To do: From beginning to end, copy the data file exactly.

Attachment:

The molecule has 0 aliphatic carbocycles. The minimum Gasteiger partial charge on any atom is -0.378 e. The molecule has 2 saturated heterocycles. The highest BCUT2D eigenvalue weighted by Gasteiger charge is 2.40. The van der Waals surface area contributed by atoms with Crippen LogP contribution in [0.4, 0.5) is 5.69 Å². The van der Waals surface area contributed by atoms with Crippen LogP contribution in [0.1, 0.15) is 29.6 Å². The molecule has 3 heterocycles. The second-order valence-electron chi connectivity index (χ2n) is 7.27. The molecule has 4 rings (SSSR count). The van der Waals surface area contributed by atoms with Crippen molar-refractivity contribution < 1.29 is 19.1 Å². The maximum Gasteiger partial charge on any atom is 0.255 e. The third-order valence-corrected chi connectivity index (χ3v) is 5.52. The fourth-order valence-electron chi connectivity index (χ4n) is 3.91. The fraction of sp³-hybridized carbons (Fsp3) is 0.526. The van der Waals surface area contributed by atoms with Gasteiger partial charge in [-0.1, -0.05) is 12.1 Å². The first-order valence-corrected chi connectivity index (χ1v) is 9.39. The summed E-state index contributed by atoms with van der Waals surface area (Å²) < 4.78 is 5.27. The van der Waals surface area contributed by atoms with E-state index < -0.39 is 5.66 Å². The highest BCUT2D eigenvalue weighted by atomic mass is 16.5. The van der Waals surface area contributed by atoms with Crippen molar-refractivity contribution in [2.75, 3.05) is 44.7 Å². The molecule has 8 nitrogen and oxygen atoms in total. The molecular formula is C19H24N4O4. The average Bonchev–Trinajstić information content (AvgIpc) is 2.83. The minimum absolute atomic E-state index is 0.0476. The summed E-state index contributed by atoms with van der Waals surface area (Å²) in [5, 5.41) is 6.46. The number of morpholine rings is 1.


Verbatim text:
The molecule has 0 aliphatic carbocycles. The minimum Gasteiger partial charge on any atom is -0.378 e. The molecule has 2 saturated heterocycles. The highest BCUT2D eigenvalue weighted by Gasteiger charge is 2.40. The van der Waals surface area contributed by atoms with Crippen LogP contribution in [0.4, 0.5) is 5.69 Å². The van der Waals surface area contributed by atoms with Crippen LogP contribution in [0.1, 0.15) is 29.6 Å². The molecule has 3 heterocycles. The second-order valence-electron chi connectivity index (χ2n) is 7.27. The molecule has 4 rings (SSSR count). The van der Waals surface area contributed by atoms with Crippen molar-refractivity contribution < 1.29 is 19.1 Å². The maximum Gasteiger partial charge on any atom is 0.255 e. The third-order valence-corrected chi connectivity index (χ3v) is 5.52. The fourth-order valence-electron chi connectivity index (χ4n) is 3.91. The fraction of sp³-hybridized carbons (Fsp3) is 0.526. The van der Waals surface area contributed by atoms with Gasteiger partial charge in [-0.1, -0.05) is 12.1 Å². The first-order valence-corrected chi connectivity index (χ1v) is 9.39. The summed E-state index contributed by atoms with van der Waals surface area (Å²) < 4.78 is 5.27. The van der Waals surface area contributed by atoms with E-state index < -0.39 is 5.66 Å². The highest BCUT2D eigenvalue weighted by atomic mass is 16.5. The van der Waals surface area contributed by atoms with Crippen molar-refractivity contribution in [2.75, 3.05) is 44.7 Å². The molecule has 8 nitrogen and oxygen atoms in total. The molecular formula is C19H24N4O4. The average Bonchev–Trinajstić information content (AvgIpc) is 2.83. The minimum absolute atomic E-state index is 0.0476. The summed E-state index contributed by atoms with van der Waals surface area (Å²) in [5, 5.41) is 6.46. The number of morpholine rings is 1.